Since H.s. polyphenols were previously studied for their colonic fermentation in vivo, specifically focusing on anthocyanins [6], the present study reports on the digestibility of H.s. polyphenols using an in vitro model of human gastric and duodenal digestion [11]. Moreover, the evaluation of the antimicrobial effect of the polyphenols-rich extract was evaluated. Given the global increase in antibiotic resistance, more and more efforts are concentrated on the identification of novel bioactives against human pathogens to be used alone or in combination with traditional antimicrobial compounds. The dried polyphenol extracts of H.s. were exposed to the in vitro simulated human digestion and all the obtained aliquots during the gastric and duodenal digestion next to the raw extracts were analyzed by high performance liquid chromatography coupled to photodiode array and mass spectrometry detection (HPLC-PDA-MS/MS).

2. Materials and Methods

2.1. Chemicals and Reagents

LC-MS grade acetonitrile (ACN), methanol (MeOH), trifluoroacetic acid (TFA), ethyl acetate, formic acid, and water were obtained from Merck Life Science (Merck KGaA, Darmstadt, Germany). The employed polyphenols standards for the semi-quantification include cyanidin-3-O-glucoside, caffeic acid, quercetin, coumarin, and kaempferol (purity ≥95.0%) and they were purchased from Merck Life Science (Merck KGaA, Darmstadt, Germany). Stock solutions of 1000 mg L−1 were prepared for each standard by dissolving 10 mg in 10 mL of methanol.
Chemicals and enzymes employed in the in vitro simulated digestion include the following: sodium chloride (NaCl), potassium chloride (KCl), calcium chloride (CaCl2), urea, cholesterol, sodium phosphate monobasic (NaH2PO4), zinc sulphate heptahydrate (ZnSO4·7H2O), α-amylase from human saliva type XI (A1031-1KU), egg-phosphatidylcholine (PC, 840051P), pepsin from porcine gastric mucosa (P6887), α-chymotrypsin type II from bovine pancreas (C4129), trypsin type IX-S from porcine pancreas (T0303), lipase type VI-S from porcine pancreas (L0382), colipase from porcine pancreas (C3028), α-amylase type VI-B from porcine pancreas, sodium glycodeoxycholate(G9910), and taurocholic acid sodium salt hydrate (T4009). These were all purchased from Merck KGaA (Darmstadt, Germany). The lipase was a gastric lipase analogue of fungal origin (F-AP15) from Amano Enzyme Inc. (Nagoya, Japan).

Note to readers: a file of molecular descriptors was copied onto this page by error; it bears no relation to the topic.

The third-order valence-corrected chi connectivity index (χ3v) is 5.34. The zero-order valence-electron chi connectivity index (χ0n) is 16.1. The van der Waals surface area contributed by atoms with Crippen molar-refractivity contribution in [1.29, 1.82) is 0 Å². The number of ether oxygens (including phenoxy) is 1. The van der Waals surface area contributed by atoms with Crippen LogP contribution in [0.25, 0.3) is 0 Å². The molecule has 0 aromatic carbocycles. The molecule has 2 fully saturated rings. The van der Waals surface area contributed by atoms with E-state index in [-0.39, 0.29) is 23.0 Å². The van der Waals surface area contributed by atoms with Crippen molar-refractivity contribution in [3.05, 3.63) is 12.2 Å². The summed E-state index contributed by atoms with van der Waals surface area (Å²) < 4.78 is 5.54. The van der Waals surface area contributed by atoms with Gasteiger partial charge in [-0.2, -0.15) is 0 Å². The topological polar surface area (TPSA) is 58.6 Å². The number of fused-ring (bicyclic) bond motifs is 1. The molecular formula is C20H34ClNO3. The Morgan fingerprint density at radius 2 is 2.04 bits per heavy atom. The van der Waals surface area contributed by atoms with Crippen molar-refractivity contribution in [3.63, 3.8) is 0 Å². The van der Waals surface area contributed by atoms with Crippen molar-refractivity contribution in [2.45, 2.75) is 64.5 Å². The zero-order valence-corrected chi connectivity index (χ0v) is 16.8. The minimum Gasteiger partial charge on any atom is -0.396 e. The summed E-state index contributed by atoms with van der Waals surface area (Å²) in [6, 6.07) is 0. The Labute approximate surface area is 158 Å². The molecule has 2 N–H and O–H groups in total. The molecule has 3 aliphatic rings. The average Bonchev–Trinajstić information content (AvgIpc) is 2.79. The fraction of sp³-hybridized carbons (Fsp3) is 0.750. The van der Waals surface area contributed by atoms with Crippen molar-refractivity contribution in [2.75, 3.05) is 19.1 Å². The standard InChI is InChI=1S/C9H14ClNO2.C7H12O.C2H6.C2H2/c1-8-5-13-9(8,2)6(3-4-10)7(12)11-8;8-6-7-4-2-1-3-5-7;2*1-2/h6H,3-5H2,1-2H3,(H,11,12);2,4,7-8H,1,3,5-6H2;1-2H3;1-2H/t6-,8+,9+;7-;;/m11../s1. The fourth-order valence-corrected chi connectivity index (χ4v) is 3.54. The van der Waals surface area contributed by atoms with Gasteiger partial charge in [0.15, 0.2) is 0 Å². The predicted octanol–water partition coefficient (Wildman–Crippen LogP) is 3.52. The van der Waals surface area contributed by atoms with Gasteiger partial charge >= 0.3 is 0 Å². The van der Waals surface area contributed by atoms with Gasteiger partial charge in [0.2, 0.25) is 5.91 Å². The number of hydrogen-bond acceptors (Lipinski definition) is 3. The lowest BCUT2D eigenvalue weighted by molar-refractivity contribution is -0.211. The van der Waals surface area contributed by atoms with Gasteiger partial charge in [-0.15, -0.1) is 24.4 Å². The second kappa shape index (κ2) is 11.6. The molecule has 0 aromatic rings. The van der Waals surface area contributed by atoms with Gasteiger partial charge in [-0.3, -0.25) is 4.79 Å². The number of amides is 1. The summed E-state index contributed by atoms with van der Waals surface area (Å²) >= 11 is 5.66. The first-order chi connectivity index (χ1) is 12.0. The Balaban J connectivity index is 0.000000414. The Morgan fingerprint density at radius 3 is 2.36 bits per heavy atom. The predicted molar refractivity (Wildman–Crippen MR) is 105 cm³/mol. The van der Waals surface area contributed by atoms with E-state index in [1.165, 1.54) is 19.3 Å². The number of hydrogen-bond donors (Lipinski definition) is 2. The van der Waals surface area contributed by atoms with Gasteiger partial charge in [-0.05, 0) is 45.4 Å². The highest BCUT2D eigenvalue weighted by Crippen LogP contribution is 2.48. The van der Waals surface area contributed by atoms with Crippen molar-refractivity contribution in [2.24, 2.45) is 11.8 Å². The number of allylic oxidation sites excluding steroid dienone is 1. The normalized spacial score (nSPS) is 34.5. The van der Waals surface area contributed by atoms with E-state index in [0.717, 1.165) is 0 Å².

2.2. Sample and Sample Preparation

The dried calyces of H.s. were purchased from a local market in Meknes, Morocco. The botanical identification of the plant materials was performed at the Department of Biology, Faculty of Sciences, Moulay Ismail University, Meknes, Morocco.
The extraction of the calyces of H.s. was prepared for in vitro simulated human digestion (Figure 1). Ground H.s. calyces (10 g (w/w)) were weighed (dry matter of 93% (RSD = 0.11%)) and placed into the Erlenmeyer flask with cold distilled water. After decocting for 10 min and filtering through a muslin cloth in 250 mL conical flasks, the filtrate was centrifuged at 2060× g for 10 min and subsequently filtered through a 0.45 μmAcrodisc nylon membrane (Merck Life Science, Merck KGaA, Darmstadt, Germany) [6]. The obtained aqueous extract was dried and stored for 48 h at +4 °C in the dark prior to in vitro simulated digestion and HPLC-PDA/MS analysis.

2.3. Simulated Human Digestion

The aim of this procedure was to digest the H.s. polyphenol extract in the upper GIT under a simulated model of the human stomach (gastric digestion) and small intestine (duodenal digestion) [12].

2.3.1. Gastric Digestion

Dried extracts of H.s. (1 g) were placedinto 50 mL falcon plastic tubes and dissolved in a simulated gastric acid solution (10 mL) containing NaCl (58 mM), KCl (30 mM), CaCl2 (0.5 mM), NaH2PO4 (0.864 mM), and egg-phosphatidylcholine (0.127 mM). The pH of the gastric solution was adjusted to 2.5 by adding 1 M HCl and porcine gastric mucosa pepsin and a gastric lipase were then dissolved at a final concentration of 9000 U mL−1 and 60 U mL−1, respectively. Samples were incubated for 2 h at +37 °C under constant agitation (170 rpm) in an Innova 4000 Benchtop Incubator Shaker (New Brunswick Scientific, Edison, NJ, USA). Two aliquots were collected every 20 min during gastric digestion. Gastric reactions were terminated by raising the pH to 7.5 by 1 M NaOH. Subsequently, the gastric digestion output was divided into two aliquots (5 mL each) and the first was transferred to the duodenal digestion while the other aliquot was filtered through a 0.45 μm membrane filter and retained for analyses.

2.3.2. Duodenal Digestion

The second aliquot of gastric output (5 mL containing about 0.5 g of extract) was transferred to another 50 mL falcon plastic tubes for 30 min under duodenal digestion conditions, with the addition of simulated bile solution (4.33 mL, containing 12.5 mM sodium taurocholate, 12.5 mM sodium glycodeoxycholate, 6.5 mM dried lecithin, and 4 mM cholesterol) and pancreatic enzyme solution (12.17 mL, consisting of NaCl (125.0 mM), CaCl2 (0.6 mM), MgCl2 (0.3 mM), ZnSO4·7H2O (4.1 μM), porcine pancreatic lipase (590 U mL−1), porcine colipase (3.2 U mL−1), porcine trypsin (11 U mL−1), bovine α-chymotrypsin (24 U mL−1), and porcine α-amylase (300 UmL−1). The mixture was incubated at 37 °C under shaking conditions (170 rpm) for 30 min. During duodenal digestion, an aliquot was harvested every 10 min. The different post duodenal aliquots were filtered separately through a 0.45 μm membrane filter and stored at −80 °C for analyses.

2.3.3. Polyphenols Extraction after Simulated Digestion